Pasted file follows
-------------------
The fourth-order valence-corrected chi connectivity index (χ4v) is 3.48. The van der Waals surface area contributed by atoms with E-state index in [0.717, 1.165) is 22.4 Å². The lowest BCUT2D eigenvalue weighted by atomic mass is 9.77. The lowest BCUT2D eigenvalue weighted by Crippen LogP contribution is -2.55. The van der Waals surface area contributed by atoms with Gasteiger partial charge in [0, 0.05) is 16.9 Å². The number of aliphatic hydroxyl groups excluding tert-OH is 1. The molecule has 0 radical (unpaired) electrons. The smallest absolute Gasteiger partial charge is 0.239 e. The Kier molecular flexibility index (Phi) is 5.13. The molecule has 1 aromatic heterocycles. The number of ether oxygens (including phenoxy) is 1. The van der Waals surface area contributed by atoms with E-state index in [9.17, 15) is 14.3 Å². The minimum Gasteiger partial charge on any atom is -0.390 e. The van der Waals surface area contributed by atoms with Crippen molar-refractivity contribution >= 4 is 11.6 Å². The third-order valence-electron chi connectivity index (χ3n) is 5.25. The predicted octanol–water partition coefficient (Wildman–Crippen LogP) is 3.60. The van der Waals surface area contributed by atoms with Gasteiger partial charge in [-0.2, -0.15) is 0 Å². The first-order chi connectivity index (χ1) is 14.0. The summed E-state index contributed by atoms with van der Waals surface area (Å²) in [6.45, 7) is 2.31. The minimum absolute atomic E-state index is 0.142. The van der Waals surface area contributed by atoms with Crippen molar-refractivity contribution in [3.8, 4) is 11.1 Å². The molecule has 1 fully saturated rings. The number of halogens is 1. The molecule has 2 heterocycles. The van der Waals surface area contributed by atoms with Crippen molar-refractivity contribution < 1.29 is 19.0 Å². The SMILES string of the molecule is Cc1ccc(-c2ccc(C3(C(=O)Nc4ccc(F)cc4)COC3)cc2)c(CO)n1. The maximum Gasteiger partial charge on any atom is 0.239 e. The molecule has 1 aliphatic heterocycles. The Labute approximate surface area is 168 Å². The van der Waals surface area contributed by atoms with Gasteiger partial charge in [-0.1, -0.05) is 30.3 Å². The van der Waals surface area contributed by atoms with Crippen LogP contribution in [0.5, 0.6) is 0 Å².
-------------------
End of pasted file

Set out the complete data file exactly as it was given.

The fourth-order valence-corrected chi connectivity index (χ4v) is 3.48. The van der Waals surface area contributed by atoms with E-state index in [0.717, 1.165) is 22.4 Å². The lowest BCUT2D eigenvalue weighted by atomic mass is 9.77. The lowest BCUT2D eigenvalue weighted by Crippen LogP contribution is -2.55. The van der Waals surface area contributed by atoms with Gasteiger partial charge in [0, 0.05) is 16.9 Å². The number of aliphatic hydroxyl groups excluding tert-OH is 1. The molecule has 0 radical (unpaired) electrons. The smallest absolute Gasteiger partial charge is 0.239 e. The Kier molecular flexibility index (Phi) is 5.13. The molecule has 1 aromatic heterocycles. The number of ether oxygens (including phenoxy) is 1. The van der Waals surface area contributed by atoms with E-state index in [9.17, 15) is 14.3 Å². The minimum Gasteiger partial charge on any atom is -0.390 e. The van der Waals surface area contributed by atoms with Crippen molar-refractivity contribution >= 4 is 11.6 Å². The third-order valence-electron chi connectivity index (χ3n) is 5.25. The predicted octanol–water partition coefficient (Wildman–Crippen LogP) is 3.60. The van der Waals surface area contributed by atoms with Gasteiger partial charge in [-0.2, -0.15) is 0 Å². The first-order chi connectivity index (χ1) is 14.0. The summed E-state index contributed by atoms with van der Waals surface area (Å²) in [6.45, 7) is 2.31. The minimum absolute atomic E-state index is 0.142. The van der Waals surface area contributed by atoms with Crippen molar-refractivity contribution in [3.8, 4) is 11.1 Å². The molecule has 1 fully saturated rings. The number of halogens is 1. The molecule has 2 heterocycles. The van der Waals surface area contributed by atoms with Crippen molar-refractivity contribution < 1.29 is 19.0 Å². The SMILES string of the molecule is Cc1ccc(-c2ccc(C3(C(=O)Nc4ccc(F)cc4)COC3)cc2)c(CO)n1. The maximum Gasteiger partial charge on any atom is 0.239 e. The molecule has 1 aliphatic heterocycles. The Labute approximate surface area is 168 Å². The van der Waals surface area contributed by atoms with Gasteiger partial charge in [-0.1, -0.05) is 30.3 Å². The van der Waals surface area contributed by atoms with Crippen LogP contribution in [0.5, 0.6) is 0 Å².